NASA's astronauts blasted off just yesterday on a final repair mission to the Hubble Space Telescope, but two space-based telescopes scheduled to rocket into space tomorrow may soon steal the spotlight from the Hubble. The two European Space Agency observatories, named Herschel and Planck, may revolutionize our understanding of how galaxies formed in the young universe, shortly after the Big Bang. Once the telescopes are in place, says ESA science director David Southwood,
the next era of space-based astronomy will then be well and truly upon us. "They are at a pivotal point," he says. "From now on astronomy is going to be done from deep space" [Nature News].
Both telescopes will be carried into space by the same Ariane 5 rocket, which is expected to launch tomorrow from a spaceport in French Guiana.
The destination for both telescopes is a remarkable position in space known as the second Lagrangian point (L2). It is one of five gravitational "sweet-spots" around the Sun-Earth system where satellites can maintain station by making relatively few orbital corrections. L2 is some 1.5 million km from Earth on its "night side". The observatories will circle this point [BBC News]
, orbiting at different distances to rule out any chance of a collision. At that stable location, the telescopes will be protected from temperature swings; a crucial point since both telescopes must be kept at frigid temperatures to study the "cold universe."
Herschel, named for British astronomer William Herschel, the discoverer of Uranus, will sweep the entire sky every six months over a three-year period. It will build the most accurate map ever made of the cosmos. Because light from very old and distant objects is stretched out toward the red end of the electromagnetic spectrum, Herschel's infrared vision will let it see stars and galaxies as they were forming billions of years ago [Miami Herald].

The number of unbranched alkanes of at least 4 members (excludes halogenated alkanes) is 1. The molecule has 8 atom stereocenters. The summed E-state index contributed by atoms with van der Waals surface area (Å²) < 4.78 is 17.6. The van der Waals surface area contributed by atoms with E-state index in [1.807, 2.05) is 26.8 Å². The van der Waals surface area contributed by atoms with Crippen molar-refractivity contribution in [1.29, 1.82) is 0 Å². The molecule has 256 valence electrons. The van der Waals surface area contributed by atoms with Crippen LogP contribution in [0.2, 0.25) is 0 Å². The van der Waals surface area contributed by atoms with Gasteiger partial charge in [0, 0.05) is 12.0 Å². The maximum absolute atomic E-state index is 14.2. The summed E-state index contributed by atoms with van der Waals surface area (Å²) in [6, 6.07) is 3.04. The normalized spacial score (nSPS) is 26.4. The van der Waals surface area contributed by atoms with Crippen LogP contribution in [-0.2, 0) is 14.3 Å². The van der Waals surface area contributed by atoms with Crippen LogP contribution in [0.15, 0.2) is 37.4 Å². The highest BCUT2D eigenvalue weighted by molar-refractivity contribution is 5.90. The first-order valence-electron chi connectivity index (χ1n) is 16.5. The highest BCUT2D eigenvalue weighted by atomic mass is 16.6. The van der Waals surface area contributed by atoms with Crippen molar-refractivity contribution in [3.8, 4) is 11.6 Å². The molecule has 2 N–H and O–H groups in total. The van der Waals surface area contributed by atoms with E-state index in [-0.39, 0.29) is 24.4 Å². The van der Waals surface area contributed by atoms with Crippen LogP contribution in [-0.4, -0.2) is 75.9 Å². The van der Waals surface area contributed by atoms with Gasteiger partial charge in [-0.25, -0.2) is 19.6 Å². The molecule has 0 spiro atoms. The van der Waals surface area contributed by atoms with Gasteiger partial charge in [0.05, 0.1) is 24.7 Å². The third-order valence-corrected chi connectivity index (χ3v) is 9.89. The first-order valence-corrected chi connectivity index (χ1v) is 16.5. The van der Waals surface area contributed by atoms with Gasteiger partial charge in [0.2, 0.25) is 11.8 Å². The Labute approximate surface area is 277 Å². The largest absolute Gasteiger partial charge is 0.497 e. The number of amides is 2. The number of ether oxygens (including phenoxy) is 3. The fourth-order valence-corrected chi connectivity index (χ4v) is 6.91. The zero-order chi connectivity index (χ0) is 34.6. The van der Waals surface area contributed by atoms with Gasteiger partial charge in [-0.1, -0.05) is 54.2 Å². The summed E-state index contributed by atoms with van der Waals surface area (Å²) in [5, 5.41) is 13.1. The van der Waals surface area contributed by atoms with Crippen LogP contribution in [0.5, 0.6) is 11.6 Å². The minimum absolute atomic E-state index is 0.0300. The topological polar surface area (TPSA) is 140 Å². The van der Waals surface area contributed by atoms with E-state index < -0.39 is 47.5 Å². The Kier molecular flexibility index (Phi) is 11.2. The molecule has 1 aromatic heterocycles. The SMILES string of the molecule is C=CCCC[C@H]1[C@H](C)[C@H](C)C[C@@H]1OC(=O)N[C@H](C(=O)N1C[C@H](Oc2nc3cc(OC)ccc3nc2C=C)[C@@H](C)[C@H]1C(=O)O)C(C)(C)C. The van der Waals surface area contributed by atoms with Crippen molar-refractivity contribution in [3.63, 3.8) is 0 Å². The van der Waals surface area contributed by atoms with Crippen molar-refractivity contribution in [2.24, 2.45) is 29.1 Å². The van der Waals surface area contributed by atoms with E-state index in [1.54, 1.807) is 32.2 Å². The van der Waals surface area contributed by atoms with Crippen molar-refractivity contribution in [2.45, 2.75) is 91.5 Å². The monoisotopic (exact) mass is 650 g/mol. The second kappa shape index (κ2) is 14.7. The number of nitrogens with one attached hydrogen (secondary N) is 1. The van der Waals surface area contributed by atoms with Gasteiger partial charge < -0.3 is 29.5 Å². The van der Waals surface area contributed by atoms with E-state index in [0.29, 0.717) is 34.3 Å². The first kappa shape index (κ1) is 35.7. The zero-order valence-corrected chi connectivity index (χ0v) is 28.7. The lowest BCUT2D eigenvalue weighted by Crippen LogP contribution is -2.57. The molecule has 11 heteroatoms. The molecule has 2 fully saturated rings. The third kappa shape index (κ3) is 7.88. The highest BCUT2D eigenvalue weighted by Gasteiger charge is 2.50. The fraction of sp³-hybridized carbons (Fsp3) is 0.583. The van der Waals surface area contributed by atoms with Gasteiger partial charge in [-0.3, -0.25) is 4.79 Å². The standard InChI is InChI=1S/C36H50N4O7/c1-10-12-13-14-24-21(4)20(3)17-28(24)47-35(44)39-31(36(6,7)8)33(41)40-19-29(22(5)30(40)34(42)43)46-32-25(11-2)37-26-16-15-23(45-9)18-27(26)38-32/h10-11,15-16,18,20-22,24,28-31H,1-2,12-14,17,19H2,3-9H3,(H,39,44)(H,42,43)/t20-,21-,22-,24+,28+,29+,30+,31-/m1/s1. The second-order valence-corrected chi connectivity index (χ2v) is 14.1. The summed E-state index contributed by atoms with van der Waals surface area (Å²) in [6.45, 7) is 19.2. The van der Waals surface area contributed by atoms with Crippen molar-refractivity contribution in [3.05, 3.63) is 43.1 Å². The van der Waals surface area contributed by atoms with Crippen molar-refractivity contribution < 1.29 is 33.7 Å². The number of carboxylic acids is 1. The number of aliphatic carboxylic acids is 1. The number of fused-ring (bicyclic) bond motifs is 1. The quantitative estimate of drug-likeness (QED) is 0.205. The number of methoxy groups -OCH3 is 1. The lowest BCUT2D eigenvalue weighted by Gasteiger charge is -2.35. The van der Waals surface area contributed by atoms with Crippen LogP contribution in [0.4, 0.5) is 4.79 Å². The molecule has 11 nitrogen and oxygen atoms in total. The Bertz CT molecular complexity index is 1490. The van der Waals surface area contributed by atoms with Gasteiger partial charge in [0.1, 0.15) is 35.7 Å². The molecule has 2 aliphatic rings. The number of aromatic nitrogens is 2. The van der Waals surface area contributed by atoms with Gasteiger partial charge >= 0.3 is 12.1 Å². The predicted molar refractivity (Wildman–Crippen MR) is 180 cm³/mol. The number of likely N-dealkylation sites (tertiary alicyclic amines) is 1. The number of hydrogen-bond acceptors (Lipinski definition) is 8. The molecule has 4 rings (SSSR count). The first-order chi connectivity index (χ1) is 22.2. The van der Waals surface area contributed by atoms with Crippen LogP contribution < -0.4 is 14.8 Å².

Herschel will peer into the cold clouds of interstellar dust and gas that gradually gave rise to "protostars," star precursors that emit infrared radiation. The telescope will be kept at 0.3 degrees kelvin with a huge sun shield and supercooled helium so that it can detect the tiny rise in heat as the radiation comes in. The Planck spacecraft, named after famed German physicist Max Planck,
has been described as the "coolest spaceship ever built". Its instruments will be chilled to within a tenth of a degree of absolute zero, the lowest temperature possible in nature. It will then hover in space a million miles from Earth, searching the skies for faint traces of radiation left over from the universe's explosive big bang birth 14 billion years ago. The aim is to discover how matter first formed and later coalesced into stars, galaxies and, finally, living things [The Guardian].
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